Inside the VaxStation 3100-48

A typical Vaxstation 3100 model 48, with Storage Expansion cabinet sitting on top of it, and a nice 16" DEC-by-Sony Trinitron Monitor. Note the cool 'Phillips' CD caddies, which protect the CD ROMs, and the square TK50 DLTs. Digital Linear Tapes are a very robust method of storage and backup. The various VAXstations can be similar in appearance. The model 40 looks almost the same. You can tell a '48 by the 'm48' next to the VAXstation 3100 logo.

Here's a look inside the system, starting with the bare bones case, power supply, and motherboard, and showing how one is put together all the way to completion. Different parts are identified for your pleasure.

The bare bones: chassis, power supply, and system board. The system board has built-in ethernet, serial and parallel ports, and monochrome Xwindow video. Note the clock backup battery at the front. The VAXstation is of course Y2K compliant. Actually, it's approximately Y3.3K compliant. No worries!

The 'GPX' 8-plane graphics board has been installed. It plugs into a connector on the system board. This option gives you high resolution color graphics comparable to what we would call XGA. The gray cable at the rear is for the SCSI controller to be installed later.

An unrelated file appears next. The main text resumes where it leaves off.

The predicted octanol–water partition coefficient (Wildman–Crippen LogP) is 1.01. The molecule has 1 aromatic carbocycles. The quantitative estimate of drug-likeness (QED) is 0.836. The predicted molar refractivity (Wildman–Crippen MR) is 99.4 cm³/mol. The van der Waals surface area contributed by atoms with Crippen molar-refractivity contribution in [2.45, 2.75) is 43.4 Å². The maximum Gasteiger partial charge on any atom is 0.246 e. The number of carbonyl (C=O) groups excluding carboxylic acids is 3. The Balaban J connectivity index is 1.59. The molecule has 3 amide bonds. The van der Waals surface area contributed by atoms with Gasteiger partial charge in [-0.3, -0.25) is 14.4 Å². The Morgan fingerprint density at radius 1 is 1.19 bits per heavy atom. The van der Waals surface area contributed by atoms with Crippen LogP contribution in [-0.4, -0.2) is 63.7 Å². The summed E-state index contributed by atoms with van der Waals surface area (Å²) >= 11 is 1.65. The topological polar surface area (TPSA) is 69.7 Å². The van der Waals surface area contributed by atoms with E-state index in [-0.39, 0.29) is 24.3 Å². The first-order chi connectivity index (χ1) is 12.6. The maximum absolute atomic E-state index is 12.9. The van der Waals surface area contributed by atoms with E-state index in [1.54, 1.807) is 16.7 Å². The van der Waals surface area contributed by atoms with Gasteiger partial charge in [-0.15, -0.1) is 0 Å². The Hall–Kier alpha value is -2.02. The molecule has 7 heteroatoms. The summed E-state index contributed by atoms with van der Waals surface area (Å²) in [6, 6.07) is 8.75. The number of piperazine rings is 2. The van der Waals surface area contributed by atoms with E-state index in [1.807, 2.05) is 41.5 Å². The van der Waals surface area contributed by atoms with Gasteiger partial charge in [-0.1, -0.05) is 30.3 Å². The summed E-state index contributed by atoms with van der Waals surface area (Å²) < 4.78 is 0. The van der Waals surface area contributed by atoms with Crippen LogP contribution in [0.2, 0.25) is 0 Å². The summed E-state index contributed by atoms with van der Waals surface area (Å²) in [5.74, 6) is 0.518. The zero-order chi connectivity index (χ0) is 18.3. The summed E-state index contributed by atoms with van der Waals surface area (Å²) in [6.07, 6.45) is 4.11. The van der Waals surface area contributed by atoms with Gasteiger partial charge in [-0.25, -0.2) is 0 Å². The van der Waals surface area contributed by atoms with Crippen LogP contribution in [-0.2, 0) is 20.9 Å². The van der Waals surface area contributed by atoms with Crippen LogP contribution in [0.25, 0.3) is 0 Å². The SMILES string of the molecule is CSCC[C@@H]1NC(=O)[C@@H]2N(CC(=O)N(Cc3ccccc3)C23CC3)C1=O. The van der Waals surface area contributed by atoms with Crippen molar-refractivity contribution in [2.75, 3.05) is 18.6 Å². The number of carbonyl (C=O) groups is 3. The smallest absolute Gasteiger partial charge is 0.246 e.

16 megabytes of memory has been installed. The memory assembly plugs into the connectors at the front of the system board. It can be interesting to identify the various memory cards for VAXstations. From left to right are a 4 standard megabyte card, a standard 16 megabyte card, and a mother-daughter 16 megabyte card. Note the double rows of connectors on the mother-daughter card on the right

The lower deck has been put in place. This example has an RRD40 CD ROM reader on the left and a TK50 tape drive on the right. The CD drive uses a 'Phillips' style caddy for the CDs. The board lying on the power supply is the SCSI controller for the CD drive. The board at the back of this lower deck assembly is the SCSI controller. It connects directly to the system board and provides two separate single-ended 8 bit SCSI busses which operate at 4 megabytes per second. One bus is carried to an external connector on the rear panel. The user can connect expansion chassis and other devices to this external SCSI bus, greatly expanding the workstation's storage diversity.

The upper deck has been installed. There is room for three 3.5" half height SCSI drives, and three are present in this system. The upper deck is installed prior to installing the CD's SCSI controller board. There are one or two extra SCSI connectors so that different devices can be accommodated inside the VAXstation's case.

The CD's controller board is snapped into place after the SCSI and power cables are routed and connected. The system is ready for the top cover, and years of pleasurable enjoyment by a VMS enthusiast.